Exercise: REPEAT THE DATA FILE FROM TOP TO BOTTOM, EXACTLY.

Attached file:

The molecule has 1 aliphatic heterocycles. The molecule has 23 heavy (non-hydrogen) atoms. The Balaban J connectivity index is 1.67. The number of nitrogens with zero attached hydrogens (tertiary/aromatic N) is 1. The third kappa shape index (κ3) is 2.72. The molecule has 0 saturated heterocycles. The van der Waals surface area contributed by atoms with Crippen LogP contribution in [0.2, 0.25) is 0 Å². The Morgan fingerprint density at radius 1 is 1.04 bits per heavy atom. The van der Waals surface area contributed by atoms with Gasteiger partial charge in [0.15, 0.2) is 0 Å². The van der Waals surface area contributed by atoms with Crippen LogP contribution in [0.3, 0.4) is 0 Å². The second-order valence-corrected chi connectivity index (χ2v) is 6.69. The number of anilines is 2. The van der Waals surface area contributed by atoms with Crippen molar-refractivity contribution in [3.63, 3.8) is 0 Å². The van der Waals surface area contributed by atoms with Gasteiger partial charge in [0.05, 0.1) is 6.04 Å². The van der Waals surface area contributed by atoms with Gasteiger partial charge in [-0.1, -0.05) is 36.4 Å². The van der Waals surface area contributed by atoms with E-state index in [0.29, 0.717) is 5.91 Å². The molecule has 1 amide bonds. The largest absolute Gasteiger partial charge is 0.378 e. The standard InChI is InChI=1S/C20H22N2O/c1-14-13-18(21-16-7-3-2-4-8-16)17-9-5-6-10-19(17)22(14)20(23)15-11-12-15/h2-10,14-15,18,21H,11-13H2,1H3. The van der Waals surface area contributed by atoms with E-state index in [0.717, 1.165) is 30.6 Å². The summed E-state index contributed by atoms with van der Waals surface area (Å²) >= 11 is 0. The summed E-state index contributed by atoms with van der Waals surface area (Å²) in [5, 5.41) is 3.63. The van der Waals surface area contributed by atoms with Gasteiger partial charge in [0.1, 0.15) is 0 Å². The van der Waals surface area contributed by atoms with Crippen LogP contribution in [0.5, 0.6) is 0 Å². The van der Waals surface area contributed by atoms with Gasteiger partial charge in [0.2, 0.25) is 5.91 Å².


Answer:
The molecule has 1 aliphatic heterocycles. The molecule has 23 heavy (non-hydrogen) atoms. The Balaban J connectivity index is 1.67. The number of nitrogens with zero attached hydrogens (tertiary/aromatic N) is 1. The third kappa shape index (κ3) is 2.72. The molecule has 0 saturated heterocycles. The van der Waals surface area contributed by atoms with Crippen LogP contribution in [0.2, 0.25) is 0 Å². The Morgan fingerprint density at radius 1 is 1.04 bits per heavy atom. The van der Waals surface area contributed by atoms with Gasteiger partial charge in [0.15, 0.2) is 0 Å². The van der Waals surface area contributed by atoms with Crippen LogP contribution in [0.3, 0.4) is 0 Å². The second-order valence-corrected chi connectivity index (χ2v) is 6.69. The number of anilines is 2. The van der Waals surface area contributed by atoms with Crippen molar-refractivity contribution in [3.63, 3.8) is 0 Å². The van der Waals surface area contributed by atoms with Gasteiger partial charge in [0.05, 0.1) is 6.04 Å². The van der Waals surface area contributed by atoms with Gasteiger partial charge in [-0.1, -0.05) is 36.4 Å². The van der Waals surface area contributed by atoms with E-state index in [0.29, 0.717) is 5.91 Å². The molecule has 1 amide bonds. The largest absolute Gasteiger partial charge is 0.378 e. The standard InChI is InChI=1S/C20H22N2O/c1-14-13-18(21-16-7-3-2-4-8-16)17-9-5-6-10-19(17)22(14)20(23)15-11-12-15/h2-10,14-15,18,21H,11-13H2,1H3. The van der Waals surface area contributed by atoms with E-state index in [0.717, 1.165) is 30.6 Å². The summed E-state index contributed by atoms with van der Waals surface area (Å²) >= 11 is 0. The summed E-state index contributed by atoms with van der Waals surface area (Å²) in [5, 5.41) is 3.63. The van der Waals surface area contributed by atoms with Gasteiger partial charge in [0.1, 0.15) is 0 Å². The van der Waals surface area contributed by atoms with Crippen LogP contribution in [0.5, 0.6) is 0 Å². The van der Waals surface area contributed by atoms with Gasteiger partial charge in [0.2, 0.25) is 5.91 Å².